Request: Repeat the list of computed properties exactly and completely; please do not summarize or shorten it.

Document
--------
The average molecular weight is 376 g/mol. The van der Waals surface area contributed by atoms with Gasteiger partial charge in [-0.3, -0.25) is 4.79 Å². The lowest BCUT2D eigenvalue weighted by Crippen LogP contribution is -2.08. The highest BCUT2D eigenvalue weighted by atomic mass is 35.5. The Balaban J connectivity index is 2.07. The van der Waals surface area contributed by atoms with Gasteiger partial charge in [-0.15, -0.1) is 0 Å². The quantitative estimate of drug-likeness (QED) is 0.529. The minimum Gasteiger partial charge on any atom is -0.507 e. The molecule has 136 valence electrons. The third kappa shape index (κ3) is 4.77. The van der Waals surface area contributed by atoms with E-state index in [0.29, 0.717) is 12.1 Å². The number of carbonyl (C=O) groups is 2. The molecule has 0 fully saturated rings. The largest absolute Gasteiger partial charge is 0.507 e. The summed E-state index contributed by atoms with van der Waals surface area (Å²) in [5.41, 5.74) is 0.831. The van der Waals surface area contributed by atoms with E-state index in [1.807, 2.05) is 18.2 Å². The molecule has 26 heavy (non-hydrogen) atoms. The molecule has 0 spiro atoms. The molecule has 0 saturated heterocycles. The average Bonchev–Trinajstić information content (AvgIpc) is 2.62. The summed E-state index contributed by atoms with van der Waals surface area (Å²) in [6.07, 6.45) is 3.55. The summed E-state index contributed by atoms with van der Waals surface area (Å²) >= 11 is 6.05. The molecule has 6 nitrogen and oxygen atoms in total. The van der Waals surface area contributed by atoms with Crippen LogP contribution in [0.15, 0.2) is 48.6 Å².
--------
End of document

The average molecular weight is 376 g/mol. The van der Waals surface area contributed by atoms with Gasteiger partial charge in [-0.3, -0.25) is 4.79 Å². The lowest BCUT2D eigenvalue weighted by Crippen LogP contribution is -2.08. The highest BCUT2D eigenvalue weighted by atomic mass is 35.5. The Balaban J connectivity index is 2.07. The van der Waals surface area contributed by atoms with Gasteiger partial charge in [-0.15, -0.1) is 0 Å². The quantitative estimate of drug-likeness (QED) is 0.529. The minimum Gasteiger partial charge on any atom is -0.507 e. The molecule has 136 valence electrons. The third kappa shape index (κ3) is 4.77. The van der Waals surface area contributed by atoms with E-state index in [0.29, 0.717) is 12.1 Å². The number of carbonyl (C=O) groups is 2. The molecule has 0 fully saturated rings. The largest absolute Gasteiger partial charge is 0.507 e. The summed E-state index contributed by atoms with van der Waals surface area (Å²) in [5.41, 5.74) is 0.831. The van der Waals surface area contributed by atoms with E-state index in [1.807, 2.05) is 18.2 Å². The molecule has 26 heavy (non-hydrogen) atoms. The molecule has 0 spiro atoms. The molecule has 0 saturated heterocycles. The average Bonchev–Trinajstić information content (AvgIpc) is 2.62. The summed E-state index contributed by atoms with van der Waals surface area (Å²) in [6.07, 6.45) is 3.55. The summed E-state index contributed by atoms with van der Waals surface area (Å²) >= 11 is 6.05. The molecule has 6 nitrogen and oxygen atoms in total. The van der Waals surface area contributed by atoms with Crippen LogP contribution in [0.15, 0.2) is 48.6 Å².